- The mycobiome of root canal infections is correlated to the bacteriome
- Clinical Oral Investigations
- Volume | Issue number
- 21 | 5
- Pages (from-to)
- Document type
- Faculty of Dentistry (ACTA)
Objectives: Bacterial infection of the root canal system causes apical periodontitis. Less is known about the role of fungi in these infections. This study aimed to assess the fungal prevalence, abundance, and diversity of root canal infections, as well as the relation between fungi and bacteria present in different parts of the root canal.
Materials and methods: Twenty-six teeth with primary apical periodontitis were extracted, split in apical and coronal root segments, and cryo-pulverized. Bacteriome profiles of 23 teeth were analyzed based on the V3-V4 hypervariable region of the 16S ribosomal RNA gene. Mycobiome profiles of six teeth were analyzed based on the internal transcribed spacer (ITS) 1 or ITS2 region. Samples were sequenced on the Illumina MiSeq platform.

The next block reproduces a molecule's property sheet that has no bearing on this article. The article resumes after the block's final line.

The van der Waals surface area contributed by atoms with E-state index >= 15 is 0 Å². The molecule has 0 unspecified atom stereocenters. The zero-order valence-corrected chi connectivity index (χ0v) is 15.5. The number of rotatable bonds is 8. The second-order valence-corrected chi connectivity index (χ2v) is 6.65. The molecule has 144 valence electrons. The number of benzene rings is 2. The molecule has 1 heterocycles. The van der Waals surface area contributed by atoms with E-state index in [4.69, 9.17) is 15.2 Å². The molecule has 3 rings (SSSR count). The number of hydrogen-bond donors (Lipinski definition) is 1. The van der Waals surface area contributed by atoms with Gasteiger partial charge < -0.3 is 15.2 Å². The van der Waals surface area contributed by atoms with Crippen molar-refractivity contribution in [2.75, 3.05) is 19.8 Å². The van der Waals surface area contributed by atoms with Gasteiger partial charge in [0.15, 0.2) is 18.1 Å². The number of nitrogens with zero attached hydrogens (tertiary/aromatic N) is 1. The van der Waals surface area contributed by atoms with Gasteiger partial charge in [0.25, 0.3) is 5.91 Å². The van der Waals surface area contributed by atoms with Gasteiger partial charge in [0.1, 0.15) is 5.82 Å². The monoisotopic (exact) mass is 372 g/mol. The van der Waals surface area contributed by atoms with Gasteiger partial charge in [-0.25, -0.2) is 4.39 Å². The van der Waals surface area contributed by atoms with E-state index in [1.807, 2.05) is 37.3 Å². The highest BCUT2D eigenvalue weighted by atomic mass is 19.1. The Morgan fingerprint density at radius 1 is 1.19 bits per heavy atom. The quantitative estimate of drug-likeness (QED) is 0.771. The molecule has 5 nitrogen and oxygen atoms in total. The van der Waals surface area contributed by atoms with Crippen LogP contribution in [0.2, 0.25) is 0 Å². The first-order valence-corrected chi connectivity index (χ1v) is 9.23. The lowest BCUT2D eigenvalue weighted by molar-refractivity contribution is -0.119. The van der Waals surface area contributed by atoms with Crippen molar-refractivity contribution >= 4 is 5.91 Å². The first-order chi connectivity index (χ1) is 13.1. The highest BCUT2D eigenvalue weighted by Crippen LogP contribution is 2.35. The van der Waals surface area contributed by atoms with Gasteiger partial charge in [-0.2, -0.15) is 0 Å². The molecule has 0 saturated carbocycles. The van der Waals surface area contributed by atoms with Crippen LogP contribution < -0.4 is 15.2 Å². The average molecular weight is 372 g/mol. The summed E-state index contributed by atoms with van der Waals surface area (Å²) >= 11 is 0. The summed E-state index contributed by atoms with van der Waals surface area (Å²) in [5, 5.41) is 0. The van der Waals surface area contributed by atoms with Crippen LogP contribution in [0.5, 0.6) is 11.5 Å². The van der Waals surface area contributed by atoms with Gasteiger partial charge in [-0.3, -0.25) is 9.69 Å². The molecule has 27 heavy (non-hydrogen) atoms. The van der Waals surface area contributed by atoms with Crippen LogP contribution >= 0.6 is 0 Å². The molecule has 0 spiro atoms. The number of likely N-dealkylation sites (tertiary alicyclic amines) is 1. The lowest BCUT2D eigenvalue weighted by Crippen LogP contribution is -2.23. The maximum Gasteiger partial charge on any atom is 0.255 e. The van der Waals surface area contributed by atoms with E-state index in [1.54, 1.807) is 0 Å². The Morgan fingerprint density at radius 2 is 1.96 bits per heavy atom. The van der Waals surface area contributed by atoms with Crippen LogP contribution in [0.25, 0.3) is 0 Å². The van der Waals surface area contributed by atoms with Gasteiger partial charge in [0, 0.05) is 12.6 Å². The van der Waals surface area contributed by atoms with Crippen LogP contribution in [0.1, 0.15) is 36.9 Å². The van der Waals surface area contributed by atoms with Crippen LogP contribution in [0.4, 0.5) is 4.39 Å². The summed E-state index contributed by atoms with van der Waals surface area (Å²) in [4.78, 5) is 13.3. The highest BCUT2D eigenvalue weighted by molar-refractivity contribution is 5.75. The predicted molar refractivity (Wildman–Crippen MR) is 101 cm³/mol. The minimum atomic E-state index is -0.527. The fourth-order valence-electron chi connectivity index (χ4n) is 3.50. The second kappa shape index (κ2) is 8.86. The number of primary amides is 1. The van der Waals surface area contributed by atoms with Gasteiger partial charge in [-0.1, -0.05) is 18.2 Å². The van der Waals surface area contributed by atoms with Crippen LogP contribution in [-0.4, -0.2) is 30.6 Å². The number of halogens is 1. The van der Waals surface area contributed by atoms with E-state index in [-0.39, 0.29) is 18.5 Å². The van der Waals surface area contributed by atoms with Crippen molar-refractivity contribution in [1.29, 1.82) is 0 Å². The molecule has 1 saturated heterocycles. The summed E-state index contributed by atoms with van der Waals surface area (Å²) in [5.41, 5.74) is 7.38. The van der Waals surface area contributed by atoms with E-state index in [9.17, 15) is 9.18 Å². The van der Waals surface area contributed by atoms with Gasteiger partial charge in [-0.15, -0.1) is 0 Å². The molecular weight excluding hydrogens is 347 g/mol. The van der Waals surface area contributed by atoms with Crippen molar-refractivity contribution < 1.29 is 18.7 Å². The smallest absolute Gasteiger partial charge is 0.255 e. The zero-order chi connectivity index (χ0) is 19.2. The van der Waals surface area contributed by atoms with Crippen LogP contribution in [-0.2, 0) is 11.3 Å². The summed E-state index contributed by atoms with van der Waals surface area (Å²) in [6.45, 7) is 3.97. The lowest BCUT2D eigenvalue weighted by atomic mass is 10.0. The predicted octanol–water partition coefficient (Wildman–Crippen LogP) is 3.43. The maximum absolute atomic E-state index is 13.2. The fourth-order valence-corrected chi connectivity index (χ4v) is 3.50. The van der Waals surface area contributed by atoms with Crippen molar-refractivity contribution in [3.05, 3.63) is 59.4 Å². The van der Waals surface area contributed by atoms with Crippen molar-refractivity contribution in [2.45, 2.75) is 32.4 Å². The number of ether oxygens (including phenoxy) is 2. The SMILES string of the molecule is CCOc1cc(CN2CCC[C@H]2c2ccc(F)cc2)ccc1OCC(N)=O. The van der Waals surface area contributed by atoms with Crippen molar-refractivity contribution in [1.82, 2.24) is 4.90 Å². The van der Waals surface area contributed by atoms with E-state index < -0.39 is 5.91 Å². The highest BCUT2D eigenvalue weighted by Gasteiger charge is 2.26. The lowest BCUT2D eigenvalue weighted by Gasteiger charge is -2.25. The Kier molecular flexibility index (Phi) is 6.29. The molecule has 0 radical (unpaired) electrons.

Results: A total of 338 bacterial operational taxonomic units (OTUs), 28 ITS1 OTUs, and 24 ITS2 OTUs were identified. Candida and Malassezia were the most frequently identified fungi. No differences could be found between the bacteriome and mycobiome profiles of the apical and coronal root segments. The bacteriome of fungi-positive root segments contained more Actinomyces, Bifidobacterium, four different Lactobacillus OTUs, Propionibacterium, and Streptococcus. A Spearman correlation matrix between bacteriomes and mycobiomes identified no correlations, but separate clusters could be observed.
Conclusions: A considerable proportion of the root canal infections contain fungi, although fungal diversity is limited. However, when fungi are present, the composition of the bacteriome is clearly different. Clinical relevance: Interaction between bacteria and fungi in root canal infections may complicate the infection and require alternative treatment strategies.
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